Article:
But let’s move beyond dietary dum-dums acting like incarnate versions of 1960s junior league recipe collections with plastic spiral bindings. Indian food in its broadest sense—Indian, Pakistani and Bangladeshi food, and the food of the Desi diaspora—is a culinary treasure that is only beginning to be appreciated on our spice-deprived quarter of the globe. But it isn’t the 1960s and this isn’t your momma’s junior league and there is a great amount of absolutely divine subcontinental food available right here, right now, in our lovely Deseret.

Yousuf Khanani runs Qaderi Sweetz N Spicez, a South Asian grocery and eatery with locations in West Valley and Salt Lake City. The West Valley location has been selling more than one spice for 25 years; the Salt Lake location at 1700 South and State Street has been open for 10. I asked Khanani how he’d respond to Weingarten’s one-spice comment. “It’s a total misconception. There are thousands of spices.” I looked over my shoulder and yes, there were thousands, literally right there where I could easily have gathered them into an armful that “would smell so sweet.”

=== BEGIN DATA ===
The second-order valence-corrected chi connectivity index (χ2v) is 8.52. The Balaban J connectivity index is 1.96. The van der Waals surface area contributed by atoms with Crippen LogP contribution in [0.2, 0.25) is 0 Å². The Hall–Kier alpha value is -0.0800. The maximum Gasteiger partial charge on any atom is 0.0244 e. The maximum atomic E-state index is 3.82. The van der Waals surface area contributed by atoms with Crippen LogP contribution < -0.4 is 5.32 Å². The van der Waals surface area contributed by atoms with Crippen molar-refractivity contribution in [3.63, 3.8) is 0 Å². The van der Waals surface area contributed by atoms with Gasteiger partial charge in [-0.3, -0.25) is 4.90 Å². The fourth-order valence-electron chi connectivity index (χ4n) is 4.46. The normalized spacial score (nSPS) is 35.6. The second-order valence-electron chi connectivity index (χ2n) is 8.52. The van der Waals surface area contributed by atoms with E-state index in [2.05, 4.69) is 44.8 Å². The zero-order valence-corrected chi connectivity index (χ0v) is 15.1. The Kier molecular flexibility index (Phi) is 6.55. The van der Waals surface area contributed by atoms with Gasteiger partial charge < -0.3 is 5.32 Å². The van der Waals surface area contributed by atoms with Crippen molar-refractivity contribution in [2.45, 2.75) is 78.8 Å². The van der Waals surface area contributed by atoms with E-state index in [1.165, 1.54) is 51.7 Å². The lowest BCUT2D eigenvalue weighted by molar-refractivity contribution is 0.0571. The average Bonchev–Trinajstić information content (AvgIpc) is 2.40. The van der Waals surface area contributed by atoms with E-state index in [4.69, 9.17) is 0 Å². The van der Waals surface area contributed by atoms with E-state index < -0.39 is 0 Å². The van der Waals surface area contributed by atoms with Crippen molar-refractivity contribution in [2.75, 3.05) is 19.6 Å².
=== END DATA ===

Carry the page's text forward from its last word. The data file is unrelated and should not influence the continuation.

A spice or two, available at Qaderi Sweetz N Spicez

Khanani told me that cuisines in India and Pakistan differ drastically by region. “There are so many cultures. It’s maybe the most diverse nation in the world, and each region has its own cuisine.” Celebrity chefs are not the figures they are in the West. Food is more homestyle, he says, and everyone learns from their own friends and family members.

If you’re a newcomer to Indian cuisine, Khanani suggests a few favorite dishes that he thinks will be very accessible and widely enjoyed: nihari is a slow-cooked stew of beef, mutton, goat or chicken, flavored with bone marrow and pipli, a spice also known as long pepper, which was one of the original reasons that Europeans tried so hard to make it to the East Indies. Biryani is a rice dish that originated with Indian Muslims and is now beloved around the world. It can be made with chicken or other meats, or can be found in vegetarian versions. In a subcontinent full of religious and cultural diversity, there is a variation of almost every classic dish for every dietary need. If you ask nicely, you can probably even get a non-spicy version perfect for Utah folks and very small toddlers.

If you’re still a little unsure of what else the Indian restaurant scene has for you in these parts, look no further than the heart-warming advice of your beloved Uncle Guy. This Uncle Guy:

Cook Guy Fieri, photographer Mark Logico, U.S. Navy. Public domain‌‌